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VII. A Year of Nobility Henry van Dyke

Enter The Marquis

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Alden swore softly in English, under his breath. A rustic comedy, a joke on human nature, always pleased him; but beneath his cynical varnish he had a very honest heart, and he hated cruelty and injustice. He knew what a little money meant in the backwoods; what hard and bitter toil it cost to rake it together; what sacrifices and privations must follow its loss. If the smooth prospector of unclaimed estates in France had arrived at the camp on the Grande Decharge at that moment, Alden would have introduced him to the most unhappy hour of his life.

But with Jean Lamotte it was by no means so easy to deal. Alden perceived at once that ridicule would be worse than useless. The man was far too much in earnest. A jest about a marquis with holes in his hat! Yes, Jean would laugh at that very merrily; for he was a true VOYAGEUR. But a jest about the reality of the marquis! That struck him as almost profane. It was a fixed idea with him. Argument could not shake it. He had seen the papers. He knew it was true. All the strength of his vigorous and healthy manhood seemed to have gone into it suddenly, as if this was the news for which he had been waiting, unconsciously, since he was born.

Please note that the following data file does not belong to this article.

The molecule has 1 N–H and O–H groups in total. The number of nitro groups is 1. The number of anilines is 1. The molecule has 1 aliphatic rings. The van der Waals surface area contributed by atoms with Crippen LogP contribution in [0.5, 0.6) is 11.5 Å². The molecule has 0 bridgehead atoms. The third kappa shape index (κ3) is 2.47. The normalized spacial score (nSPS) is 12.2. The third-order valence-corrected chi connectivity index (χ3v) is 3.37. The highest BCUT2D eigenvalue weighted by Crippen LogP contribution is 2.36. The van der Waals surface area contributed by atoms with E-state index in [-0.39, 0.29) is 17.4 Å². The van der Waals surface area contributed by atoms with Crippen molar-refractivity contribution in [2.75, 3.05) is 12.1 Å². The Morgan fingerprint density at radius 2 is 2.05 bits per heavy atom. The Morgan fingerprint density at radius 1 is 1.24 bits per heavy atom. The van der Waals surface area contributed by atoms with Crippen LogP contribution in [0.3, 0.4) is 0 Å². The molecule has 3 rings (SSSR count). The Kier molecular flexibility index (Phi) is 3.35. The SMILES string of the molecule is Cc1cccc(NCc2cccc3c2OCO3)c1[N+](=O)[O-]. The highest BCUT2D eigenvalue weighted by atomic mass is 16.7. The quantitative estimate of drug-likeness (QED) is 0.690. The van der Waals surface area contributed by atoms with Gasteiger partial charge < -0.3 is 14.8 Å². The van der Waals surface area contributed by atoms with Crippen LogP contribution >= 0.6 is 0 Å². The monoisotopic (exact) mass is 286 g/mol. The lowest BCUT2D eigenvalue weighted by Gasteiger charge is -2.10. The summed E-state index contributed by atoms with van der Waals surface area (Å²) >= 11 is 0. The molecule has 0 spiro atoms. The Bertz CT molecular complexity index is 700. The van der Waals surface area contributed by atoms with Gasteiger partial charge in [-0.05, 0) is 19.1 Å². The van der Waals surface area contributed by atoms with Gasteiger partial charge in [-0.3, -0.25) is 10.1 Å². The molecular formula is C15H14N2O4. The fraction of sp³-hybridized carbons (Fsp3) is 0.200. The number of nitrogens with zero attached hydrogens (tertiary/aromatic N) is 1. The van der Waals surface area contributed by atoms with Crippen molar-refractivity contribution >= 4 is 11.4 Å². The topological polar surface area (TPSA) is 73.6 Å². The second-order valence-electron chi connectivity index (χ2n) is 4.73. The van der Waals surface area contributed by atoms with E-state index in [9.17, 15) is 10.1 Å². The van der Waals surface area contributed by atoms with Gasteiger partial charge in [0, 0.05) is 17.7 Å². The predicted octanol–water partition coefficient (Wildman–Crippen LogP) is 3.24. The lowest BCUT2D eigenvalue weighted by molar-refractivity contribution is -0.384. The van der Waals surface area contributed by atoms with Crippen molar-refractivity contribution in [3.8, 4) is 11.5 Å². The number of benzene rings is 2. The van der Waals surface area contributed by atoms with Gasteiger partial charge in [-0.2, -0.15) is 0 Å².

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It was not in the least morbid, visionary, abstract. It was concrete, actual, and so far as Alden could see, wholesome. It did not make Jean despise his present life. On the contrary, it appeared to lend a zest to it, as an interesting episode in the career of a nobleman. He was not restless; he was not discontented. His whole nature was at once elated and calmed. He was not at all feverish to get away from his familiar existence, from the woods and the waters he knew so well, from the large liberty of the unpeopled forest, the joyous rush of the great river, the splendid breadth of the open sky. Unconsciously these things had gone into his blood. Dimly he felt the premonitions of homesickness for them all. But he was lifted up to remember that the blood into which these things had entered was blue blood, and that though he lived in the wilderness he really belonged to la haute classe. A breath of romance, a spirit of chivalry from the days when the high-spirited courtiers of Louis XIV sought their fortune in the New World, seemed to pass into him. He spoke of it all with a kind of proud simplicity.

"It appears curious to m'sieu', no doubt, but it has been so in Canada from the beginning. There were many nobles here in the old time. Frontenac,--he was a duke or a prince. Denonville,--he was a grand seigneur. La Salle, Vaudreuil,--these are all noble, counts or barons. I know not the difference, but the cure has told me the names. And the old Jacques Cartier, the father of all, when he went home to France, I have heard that the King made him a lord and gave him a castle. Why not? He was a capable man, a brave man; he could sail a big ship, he could run the rapids of the great river in his canoe. He could hunt the bear, the lynx, the carcajou. I suppose all these men,--marquises and counts and barons,--I suppose they all lived hard, and slept on the ground, and used the axe and the paddle when they came to the woods. It is not the fine coat that makes the noble. It is the good blood, the adventure, the brave heart."

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The Ruling Passion
Henry van Dyke

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